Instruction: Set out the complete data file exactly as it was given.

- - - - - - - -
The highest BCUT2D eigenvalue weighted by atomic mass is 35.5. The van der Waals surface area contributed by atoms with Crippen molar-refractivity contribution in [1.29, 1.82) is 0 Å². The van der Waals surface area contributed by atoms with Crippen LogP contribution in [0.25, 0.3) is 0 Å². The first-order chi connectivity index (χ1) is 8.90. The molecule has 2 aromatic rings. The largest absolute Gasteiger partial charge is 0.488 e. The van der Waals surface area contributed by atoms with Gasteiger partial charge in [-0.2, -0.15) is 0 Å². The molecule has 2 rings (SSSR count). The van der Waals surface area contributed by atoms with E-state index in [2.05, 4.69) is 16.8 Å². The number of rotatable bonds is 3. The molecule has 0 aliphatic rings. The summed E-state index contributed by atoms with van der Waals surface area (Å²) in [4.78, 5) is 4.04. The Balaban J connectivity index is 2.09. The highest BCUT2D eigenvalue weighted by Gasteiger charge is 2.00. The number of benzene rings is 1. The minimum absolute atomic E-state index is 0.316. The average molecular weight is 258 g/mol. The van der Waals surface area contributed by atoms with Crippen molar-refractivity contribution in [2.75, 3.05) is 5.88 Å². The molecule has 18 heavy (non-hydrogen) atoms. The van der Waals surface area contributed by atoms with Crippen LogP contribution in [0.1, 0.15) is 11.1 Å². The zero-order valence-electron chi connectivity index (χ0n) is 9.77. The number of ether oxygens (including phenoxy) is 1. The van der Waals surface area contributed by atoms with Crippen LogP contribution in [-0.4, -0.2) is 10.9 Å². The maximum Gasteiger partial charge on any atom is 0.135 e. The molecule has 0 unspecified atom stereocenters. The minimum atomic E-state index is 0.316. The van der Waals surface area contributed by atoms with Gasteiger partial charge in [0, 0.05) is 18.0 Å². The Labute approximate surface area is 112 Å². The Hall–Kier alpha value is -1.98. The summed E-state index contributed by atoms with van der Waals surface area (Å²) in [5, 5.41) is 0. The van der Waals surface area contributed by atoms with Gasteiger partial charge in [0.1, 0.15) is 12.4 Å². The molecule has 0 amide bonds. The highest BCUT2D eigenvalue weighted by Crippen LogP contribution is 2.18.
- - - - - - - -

The highest BCUT2D eigenvalue weighted by atomic mass is 35.5. The van der Waals surface area contributed by atoms with Crippen molar-refractivity contribution in [1.29, 1.82) is 0 Å². The van der Waals surface area contributed by atoms with Crippen LogP contribution in [0.25, 0.3) is 0 Å². The first-order chi connectivity index (χ1) is 8.90. The molecule has 2 aromatic rings. The largest absolute Gasteiger partial charge is 0.488 e. The van der Waals surface area contributed by atoms with Gasteiger partial charge in [-0.2, -0.15) is 0 Å². The molecule has 2 rings (SSSR count). The van der Waals surface area contributed by atoms with E-state index in [2.05, 4.69) is 16.8 Å². The number of rotatable bonds is 3. The molecule has 0 aliphatic rings. The summed E-state index contributed by atoms with van der Waals surface area (Å²) in [4.78, 5) is 4.04. The Balaban J connectivity index is 2.09. The highest BCUT2D eigenvalue weighted by Gasteiger charge is 2.00. The number of benzene rings is 1. The minimum absolute atomic E-state index is 0.316. The average molecular weight is 258 g/mol. The van der Waals surface area contributed by atoms with Crippen molar-refractivity contribution in [2.75, 3.05) is 5.88 Å². The molecule has 18 heavy (non-hydrogen) atoms. The van der Waals surface area contributed by atoms with Crippen LogP contribution in [0.1, 0.15) is 11.1 Å². The zero-order valence-electron chi connectivity index (χ0n) is 9.77. The number of ether oxygens (including phenoxy) is 1. The van der Waals surface area contributed by atoms with Crippen LogP contribution in [-0.4, -0.2) is 10.9 Å². The maximum Gasteiger partial charge on any atom is 0.135 e. The molecule has 0 unspecified atom stereocenters. The minimum atomic E-state index is 0.316. The van der Waals surface area contributed by atoms with Gasteiger partial charge in [0, 0.05) is 18.0 Å². The Labute approximate surface area is 112 Å². The Hall–Kier alpha value is -1.98. The summed E-state index contributed by atoms with van der Waals surface area (Å²) in [5, 5.41) is 0. The van der Waals surface area contributed by atoms with Gasteiger partial charge in [0.1, 0.15) is 12.4 Å². The molecule has 0 amide bonds. The highest BCUT2D eigenvalue weighted by Crippen LogP contribution is 2.18.